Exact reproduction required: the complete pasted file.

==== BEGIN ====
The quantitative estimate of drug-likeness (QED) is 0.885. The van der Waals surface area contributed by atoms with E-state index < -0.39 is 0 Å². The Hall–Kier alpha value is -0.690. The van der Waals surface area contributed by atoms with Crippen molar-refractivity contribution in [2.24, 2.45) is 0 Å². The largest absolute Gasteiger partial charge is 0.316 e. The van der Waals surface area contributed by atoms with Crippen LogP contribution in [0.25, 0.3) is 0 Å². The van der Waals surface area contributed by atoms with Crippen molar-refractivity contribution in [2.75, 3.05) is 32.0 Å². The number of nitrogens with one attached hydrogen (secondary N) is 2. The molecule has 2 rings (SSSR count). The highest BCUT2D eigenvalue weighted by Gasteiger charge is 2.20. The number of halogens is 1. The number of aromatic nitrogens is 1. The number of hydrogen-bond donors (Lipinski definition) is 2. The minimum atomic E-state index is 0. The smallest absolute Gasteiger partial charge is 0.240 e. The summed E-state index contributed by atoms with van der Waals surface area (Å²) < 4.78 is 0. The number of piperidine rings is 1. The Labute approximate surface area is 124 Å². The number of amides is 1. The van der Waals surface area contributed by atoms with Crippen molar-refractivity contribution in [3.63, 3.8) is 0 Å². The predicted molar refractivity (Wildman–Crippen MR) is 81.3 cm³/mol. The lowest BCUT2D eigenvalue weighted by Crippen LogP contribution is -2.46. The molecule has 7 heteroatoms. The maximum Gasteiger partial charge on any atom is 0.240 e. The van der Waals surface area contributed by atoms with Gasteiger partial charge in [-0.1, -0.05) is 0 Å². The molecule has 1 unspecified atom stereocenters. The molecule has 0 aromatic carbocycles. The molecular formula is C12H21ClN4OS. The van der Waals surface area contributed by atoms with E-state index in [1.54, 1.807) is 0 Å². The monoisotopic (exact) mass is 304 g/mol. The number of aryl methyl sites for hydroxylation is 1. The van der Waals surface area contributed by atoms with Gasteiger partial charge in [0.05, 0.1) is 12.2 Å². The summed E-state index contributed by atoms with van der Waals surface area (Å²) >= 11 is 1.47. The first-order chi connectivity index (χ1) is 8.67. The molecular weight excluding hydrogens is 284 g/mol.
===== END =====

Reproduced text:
The quantitative estimate of drug-likeness (QED) is 0.885. The van der Waals surface area contributed by atoms with E-state index < -0.39 is 0 Å². The Hall–Kier alpha value is -0.690. The van der Waals surface area contributed by atoms with Crippen molar-refractivity contribution in [2.24, 2.45) is 0 Å². The largest absolute Gasteiger partial charge is 0.316 e. The van der Waals surface area contributed by atoms with Crippen LogP contribution in [0.25, 0.3) is 0 Å². The van der Waals surface area contributed by atoms with Crippen molar-refractivity contribution in [2.75, 3.05) is 32.0 Å². The number of nitrogens with one attached hydrogen (secondary N) is 2. The molecule has 2 rings (SSSR count). The highest BCUT2D eigenvalue weighted by Gasteiger charge is 2.20. The number of halogens is 1. The number of aromatic nitrogens is 1. The number of hydrogen-bond donors (Lipinski definition) is 2. The minimum atomic E-state index is 0. The smallest absolute Gasteiger partial charge is 0.240 e. The summed E-state index contributed by atoms with van der Waals surface area (Å²) < 4.78 is 0. The number of piperidine rings is 1. The Labute approximate surface area is 124 Å². The number of amides is 1. The van der Waals surface area contributed by atoms with Crippen molar-refractivity contribution in [3.63, 3.8) is 0 Å². The predicted molar refractivity (Wildman–Crippen MR) is 81.3 cm³/mol. The lowest BCUT2D eigenvalue weighted by Crippen LogP contribution is -2.46. The molecule has 7 heteroatoms. The maximum Gasteiger partial charge on any atom is 0.240 e. The van der Waals surface area contributed by atoms with Gasteiger partial charge in [-0.1, -0.05) is 0 Å². The molecule has 1 unspecified atom stereocenters. The molecule has 0 aromatic carbocycles. The molecular formula is C12H21ClN4OS. The van der Waals surface area contributed by atoms with E-state index in [1.54, 1.807) is 0 Å². The monoisotopic (exact) mass is 304 g/mol. The number of aryl methyl sites for hydroxylation is 1. The van der Waals surface area contributed by atoms with Gasteiger partial charge in [0.05, 0.1) is 12.2 Å². The summed E-state index contributed by atoms with van der Waals surface area (Å²) >= 11 is 1.47. The first-order chi connectivity index (χ1) is 8.67. The molecular weight excluding hydrogens is 284 g/mol.